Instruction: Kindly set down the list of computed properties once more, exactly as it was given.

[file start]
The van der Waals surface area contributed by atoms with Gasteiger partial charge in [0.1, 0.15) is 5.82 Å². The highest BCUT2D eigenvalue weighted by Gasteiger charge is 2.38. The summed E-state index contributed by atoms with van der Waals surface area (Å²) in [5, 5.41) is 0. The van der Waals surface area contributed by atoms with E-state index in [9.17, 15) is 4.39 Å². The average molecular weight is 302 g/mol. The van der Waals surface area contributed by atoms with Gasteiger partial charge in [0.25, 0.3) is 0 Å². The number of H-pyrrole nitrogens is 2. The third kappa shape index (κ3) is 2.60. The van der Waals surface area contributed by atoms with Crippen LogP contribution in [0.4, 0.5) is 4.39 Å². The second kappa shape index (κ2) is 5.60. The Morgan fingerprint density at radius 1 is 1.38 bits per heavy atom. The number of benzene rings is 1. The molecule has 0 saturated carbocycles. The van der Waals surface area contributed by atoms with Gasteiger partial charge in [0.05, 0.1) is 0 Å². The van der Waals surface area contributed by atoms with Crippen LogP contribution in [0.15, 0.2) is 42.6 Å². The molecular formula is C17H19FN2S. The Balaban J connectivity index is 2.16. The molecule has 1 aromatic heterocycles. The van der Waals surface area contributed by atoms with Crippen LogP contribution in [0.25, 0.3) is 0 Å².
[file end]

The van der Waals surface area contributed by atoms with Gasteiger partial charge in [0.1, 0.15) is 5.82 Å². The highest BCUT2D eigenvalue weighted by Gasteiger charge is 2.38. The summed E-state index contributed by atoms with van der Waals surface area (Å²) in [5, 5.41) is 0. The van der Waals surface area contributed by atoms with E-state index in [9.17, 15) is 4.39 Å². The average molecular weight is 302 g/mol. The van der Waals surface area contributed by atoms with Gasteiger partial charge in [0.25, 0.3) is 0 Å². The number of H-pyrrole nitrogens is 2. The third kappa shape index (κ3) is 2.60. The van der Waals surface area contributed by atoms with Crippen LogP contribution in [0.4, 0.5) is 4.39 Å². The second kappa shape index (κ2) is 5.60. The Morgan fingerprint density at radius 1 is 1.38 bits per heavy atom. The number of benzene rings is 1. The molecule has 0 saturated carbocycles. The van der Waals surface area contributed by atoms with Gasteiger partial charge in [0.05, 0.1) is 0 Å². The van der Waals surface area contributed by atoms with Crippen LogP contribution in [0.15, 0.2) is 42.6 Å². The molecular formula is C17H19FN2S. The Balaban J connectivity index is 2.16. The molecule has 1 aromatic heterocycles. The van der Waals surface area contributed by atoms with Crippen LogP contribution in [0.25, 0.3) is 0 Å².